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‘I Can Live Without You, But I Don’t Want To’

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You don’t need to depend on someone for your happiness.
Photo by Monkey Business Images/Shutterstock.com


Relationships can be beautiful sources of joy, empathy and incredible growth for not only couples but communities they touch. However, while vital, they do not define us and I fear this is not modeled in society. We need to learn healthy dependence. “I can live without you, but I don’t want to.”

Legendary on-screen doctor Meredith Grey delivered this climactic line with both vulnerability and steadiness as I watched the finale of ABC’s “Grey’s Anatomy”—cross-legged with an immodest serving of potato chips.

Meredith and Derek had just endured a multi-month separation over a disagreement concerning the family’s prospective relocation to support his career over hers, despite their predetermined agreement. Meredith found distance was extremely daunting at first; losing her husband’s emotional and physical support was challenging. However, with a heightened focus on her work and life, she discovered not only was she able to survive, but thrive as she achieved new gains in her career.

Upon the return of a homesick Derek she confesses, “I can live without you, but I don’t want to,” as evidence of her newfound confidence in her autonomy. 

It recognized both the significance of the relationship and her distinct position of power in her own life. I immediately latched onto this line.

This concept, while not revolutionary, is seldom hailed in today’s culture. We live in a society in love with love and romantic euphoria. Listen to the lyrics of popular music from classic ballads to timeless R&B tunes and top 40 radio hits today, and you’ll hear common lines such as “I’m so lost without you,” “You’re all I need” and “You’re my everything.” They consistently highlight our inability to breathe, think or live without a lover. And no wonder they’re popular: who wouldn’t want to be overwhelmed with a love so grandiose it literally sweeps you off your feet? However, wait a minute or two and you’ll no doubt hear songs of profound heartbreak, leaving us “lost,” “helpless,” “broken” and “damaged.”

Hearing these songs back-to-back go from romantic euphoria to debilitating brokenness gives me legitimate emotional whiplash. It’s the relationship model that perturbs me; the framework feels unbalanced. Do relationships truly demand “all of me?” Culture seems to encourage us to surrender our identity, ability and worth to romance.

Photo by Monkey Business Images/Shutterstock.com

I will first establish this: I believe we were created for relationships. They allow us to become the best version of ourselves. Relationships can be beautiful, fruitful sources of joy, empathy and incredible growth for not only couples but communities they touch. However, while vital, they do not define us and I fear this is not modeled in society.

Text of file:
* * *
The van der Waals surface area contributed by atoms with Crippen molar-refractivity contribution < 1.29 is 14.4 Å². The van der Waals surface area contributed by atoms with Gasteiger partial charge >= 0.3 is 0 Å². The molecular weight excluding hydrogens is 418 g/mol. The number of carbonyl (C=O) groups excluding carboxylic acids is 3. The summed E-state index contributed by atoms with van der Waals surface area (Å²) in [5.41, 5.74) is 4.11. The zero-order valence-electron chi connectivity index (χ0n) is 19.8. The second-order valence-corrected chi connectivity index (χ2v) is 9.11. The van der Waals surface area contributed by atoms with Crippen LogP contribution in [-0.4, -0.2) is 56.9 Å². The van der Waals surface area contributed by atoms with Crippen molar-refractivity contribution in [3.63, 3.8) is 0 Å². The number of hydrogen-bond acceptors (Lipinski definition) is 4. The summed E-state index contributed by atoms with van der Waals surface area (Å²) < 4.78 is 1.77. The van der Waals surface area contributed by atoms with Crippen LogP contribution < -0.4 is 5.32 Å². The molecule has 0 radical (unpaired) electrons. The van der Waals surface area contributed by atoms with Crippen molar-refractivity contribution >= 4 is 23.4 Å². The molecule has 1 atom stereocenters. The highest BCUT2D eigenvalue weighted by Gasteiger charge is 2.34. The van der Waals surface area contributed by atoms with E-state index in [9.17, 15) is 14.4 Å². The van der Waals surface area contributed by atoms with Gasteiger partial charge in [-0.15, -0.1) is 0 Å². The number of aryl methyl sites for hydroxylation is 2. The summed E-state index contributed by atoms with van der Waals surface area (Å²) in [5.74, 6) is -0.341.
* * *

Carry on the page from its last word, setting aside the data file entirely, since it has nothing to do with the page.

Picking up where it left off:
No person truly “completes you.” 

You are already complete and whole. Relationships can complement you and help you grow, but they are not your identity and do not validate or verify your worth.

Abandoning this insecurity gives your relationship the opportunity to shape and mold you. In truth, you don’t need your relationship. This is a hard one to swallow at first, but true. When we wrap our self-worth and identity in our relationship status we leave ourselves vulnerable to a fall greater than we are prepared for. Know your worth alone.

No one is perfect—your partner is just as human as you are—however, popular culture implores us to place our partner on a pedestal. Beyoncé’s “Halo” paints her love as an angelic being (“You know you’re my saving grace.”). James Morrison croons, “For you, I give my soul to keep.” Foy Vance’s haunting ballad proclaims, “You’re my guiding light.”

These metaphors, while lofty and romantic, ignore the fact that we are all fallible creatures. Placing your lover on a pedestal not only assigns them an impossible benchmark, it unfairly sets them up for failure.

We ought to challenge our partner to a higher level of morality and excellence but not impose the pressure of perfection.

People change and people fail. Your partner should not be the foundation you stand on but the person whom you stand with. And to clarify—I don’t believe making this distinction will not shield you from the grief of a broken heart or troubled relationship. This, too, is a part of life. But when each person knows their intrinsic worth, it allows room to love, learn and make mistakes without compromising your identity. Let’s lower the stakes and remove the pressure to be someone’s “everything” by simply being ourselves, together. And as Dr. Grey so profoundly stated, let’s love out of desire and not necessity.